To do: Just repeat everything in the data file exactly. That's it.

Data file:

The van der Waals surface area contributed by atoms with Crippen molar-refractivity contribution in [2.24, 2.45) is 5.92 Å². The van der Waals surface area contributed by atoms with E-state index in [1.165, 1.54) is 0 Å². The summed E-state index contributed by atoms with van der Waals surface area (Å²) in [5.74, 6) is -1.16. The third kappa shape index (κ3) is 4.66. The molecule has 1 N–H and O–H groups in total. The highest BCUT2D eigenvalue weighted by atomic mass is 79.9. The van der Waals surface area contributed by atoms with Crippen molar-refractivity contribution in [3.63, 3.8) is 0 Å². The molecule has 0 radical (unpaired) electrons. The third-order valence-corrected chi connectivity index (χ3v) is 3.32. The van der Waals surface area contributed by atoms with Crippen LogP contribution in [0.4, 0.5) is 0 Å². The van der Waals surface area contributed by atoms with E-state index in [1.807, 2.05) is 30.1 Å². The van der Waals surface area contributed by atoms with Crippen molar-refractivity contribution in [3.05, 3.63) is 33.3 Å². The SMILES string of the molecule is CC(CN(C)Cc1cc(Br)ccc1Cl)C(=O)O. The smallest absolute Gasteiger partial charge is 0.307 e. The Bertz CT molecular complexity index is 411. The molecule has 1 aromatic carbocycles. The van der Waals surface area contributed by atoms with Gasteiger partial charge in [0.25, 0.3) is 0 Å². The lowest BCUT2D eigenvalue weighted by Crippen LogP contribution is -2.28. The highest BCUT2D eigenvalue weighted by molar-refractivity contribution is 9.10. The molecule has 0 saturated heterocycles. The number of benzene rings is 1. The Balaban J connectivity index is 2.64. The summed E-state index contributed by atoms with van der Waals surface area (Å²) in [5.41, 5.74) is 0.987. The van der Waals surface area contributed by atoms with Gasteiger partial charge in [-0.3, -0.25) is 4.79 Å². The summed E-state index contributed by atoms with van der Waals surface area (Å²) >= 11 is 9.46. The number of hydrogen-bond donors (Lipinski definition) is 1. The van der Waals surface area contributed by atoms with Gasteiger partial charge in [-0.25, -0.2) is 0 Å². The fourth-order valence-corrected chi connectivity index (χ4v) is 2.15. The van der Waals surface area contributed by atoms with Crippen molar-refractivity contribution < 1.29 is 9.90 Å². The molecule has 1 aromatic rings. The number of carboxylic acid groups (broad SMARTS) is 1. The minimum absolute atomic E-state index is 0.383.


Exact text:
The van der Waals surface area contributed by atoms with Crippen molar-refractivity contribution in [2.24, 2.45) is 5.92 Å². The van der Waals surface area contributed by atoms with E-state index in [1.165, 1.54) is 0 Å². The summed E-state index contributed by atoms with van der Waals surface area (Å²) in [5.74, 6) is -1.16. The third kappa shape index (κ3) is 4.66. The molecule has 1 N–H and O–H groups in total. The highest BCUT2D eigenvalue weighted by atomic mass is 79.9. The van der Waals surface area contributed by atoms with Crippen molar-refractivity contribution in [3.63, 3.8) is 0 Å². The molecule has 0 radical (unpaired) electrons. The third-order valence-corrected chi connectivity index (χ3v) is 3.32. The van der Waals surface area contributed by atoms with Crippen LogP contribution in [0.4, 0.5) is 0 Å². The van der Waals surface area contributed by atoms with E-state index in [1.807, 2.05) is 30.1 Å². The van der Waals surface area contributed by atoms with Crippen molar-refractivity contribution in [3.05, 3.63) is 33.3 Å². The SMILES string of the molecule is CC(CN(C)Cc1cc(Br)ccc1Cl)C(=O)O. The smallest absolute Gasteiger partial charge is 0.307 e. The Bertz CT molecular complexity index is 411. The molecule has 1 aromatic carbocycles. The van der Waals surface area contributed by atoms with Gasteiger partial charge in [0.25, 0.3) is 0 Å². The lowest BCUT2D eigenvalue weighted by Crippen LogP contribution is -2.28. The highest BCUT2D eigenvalue weighted by molar-refractivity contribution is 9.10. The molecule has 0 saturated heterocycles. The number of benzene rings is 1. The Balaban J connectivity index is 2.64. The summed E-state index contributed by atoms with van der Waals surface area (Å²) in [5.41, 5.74) is 0.987. The van der Waals surface area contributed by atoms with Gasteiger partial charge in [-0.3, -0.25) is 4.79 Å². The summed E-state index contributed by atoms with van der Waals surface area (Å²) >= 11 is 9.46. The number of hydrogen-bond donors (Lipinski definition) is 1. The van der Waals surface area contributed by atoms with Gasteiger partial charge in [-0.25, -0.2) is 0 Å². The fourth-order valence-corrected chi connectivity index (χ4v) is 2.15. The van der Waals surface area contributed by atoms with Crippen molar-refractivity contribution < 1.29 is 9.90 Å². The molecule has 1 aromatic rings. The number of carboxylic acid groups (broad SMARTS) is 1. The minimum absolute atomic E-state index is 0.383.